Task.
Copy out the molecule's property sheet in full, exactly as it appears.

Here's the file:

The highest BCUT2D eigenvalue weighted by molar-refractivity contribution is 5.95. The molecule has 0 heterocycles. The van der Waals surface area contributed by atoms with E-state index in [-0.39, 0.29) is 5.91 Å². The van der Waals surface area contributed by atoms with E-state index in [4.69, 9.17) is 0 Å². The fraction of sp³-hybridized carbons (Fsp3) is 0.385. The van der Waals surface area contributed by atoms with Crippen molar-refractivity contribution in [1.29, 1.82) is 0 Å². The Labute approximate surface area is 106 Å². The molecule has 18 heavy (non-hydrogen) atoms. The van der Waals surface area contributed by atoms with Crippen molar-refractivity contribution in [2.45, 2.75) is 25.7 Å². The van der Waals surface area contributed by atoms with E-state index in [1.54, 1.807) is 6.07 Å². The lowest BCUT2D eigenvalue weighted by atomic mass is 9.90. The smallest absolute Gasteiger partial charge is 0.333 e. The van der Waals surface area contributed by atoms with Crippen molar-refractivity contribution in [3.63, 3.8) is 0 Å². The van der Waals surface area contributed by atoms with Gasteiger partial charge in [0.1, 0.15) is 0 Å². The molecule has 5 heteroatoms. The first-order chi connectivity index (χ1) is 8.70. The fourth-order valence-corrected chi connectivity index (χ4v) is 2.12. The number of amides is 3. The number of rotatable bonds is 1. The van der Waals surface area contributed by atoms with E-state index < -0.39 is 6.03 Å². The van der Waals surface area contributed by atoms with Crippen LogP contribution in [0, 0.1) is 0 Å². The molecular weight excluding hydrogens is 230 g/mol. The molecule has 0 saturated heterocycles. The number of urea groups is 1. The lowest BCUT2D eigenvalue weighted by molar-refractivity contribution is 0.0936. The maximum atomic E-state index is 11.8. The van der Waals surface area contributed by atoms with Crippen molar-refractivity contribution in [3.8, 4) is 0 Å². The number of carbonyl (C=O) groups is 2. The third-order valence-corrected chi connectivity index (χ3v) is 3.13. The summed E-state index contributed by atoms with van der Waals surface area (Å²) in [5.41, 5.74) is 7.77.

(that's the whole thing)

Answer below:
The highest BCUT2D eigenvalue weighted by molar-refractivity contribution is 5.95. The molecule has 0 heterocycles. The van der Waals surface area contributed by atoms with E-state index in [-0.39, 0.29) is 5.91 Å². The van der Waals surface area contributed by atoms with E-state index in [4.69, 9.17) is 0 Å². The fraction of sp³-hybridized carbons (Fsp3) is 0.385. The van der Waals surface area contributed by atoms with Crippen molar-refractivity contribution in [1.29, 1.82) is 0 Å². The Labute approximate surface area is 106 Å². The molecule has 18 heavy (non-hydrogen) atoms. The van der Waals surface area contributed by atoms with Crippen molar-refractivity contribution in [2.45, 2.75) is 25.7 Å². The van der Waals surface area contributed by atoms with E-state index in [1.54, 1.807) is 6.07 Å². The lowest BCUT2D eigenvalue weighted by atomic mass is 9.90. The smallest absolute Gasteiger partial charge is 0.333 e. The van der Waals surface area contributed by atoms with Crippen molar-refractivity contribution in [3.63, 3.8) is 0 Å². The van der Waals surface area contributed by atoms with Gasteiger partial charge in [0.1, 0.15) is 0 Å². The molecule has 5 heteroatoms. The first-order chi connectivity index (χ1) is 8.70. The fourth-order valence-corrected chi connectivity index (χ4v) is 2.12. The number of amides is 3. The number of rotatable bonds is 1. The van der Waals surface area contributed by atoms with E-state index < -0.39 is 6.03 Å². The van der Waals surface area contributed by atoms with Crippen LogP contribution in [0, 0.1) is 0 Å². The molecular weight excluding hydrogens is 230 g/mol. The molecule has 0 saturated heterocycles. The number of urea groups is 1. The lowest BCUT2D eigenvalue weighted by molar-refractivity contribution is 0.0936. The maximum atomic E-state index is 11.8. The van der Waals surface area contributed by atoms with Crippen molar-refractivity contribution in [3.8, 4) is 0 Å². The number of carbonyl (C=O) groups is 2. The third-order valence-corrected chi connectivity index (χ3v) is 3.13. The summed E-state index contributed by atoms with van der Waals surface area (Å²) in [5.41, 5.74) is 7.77.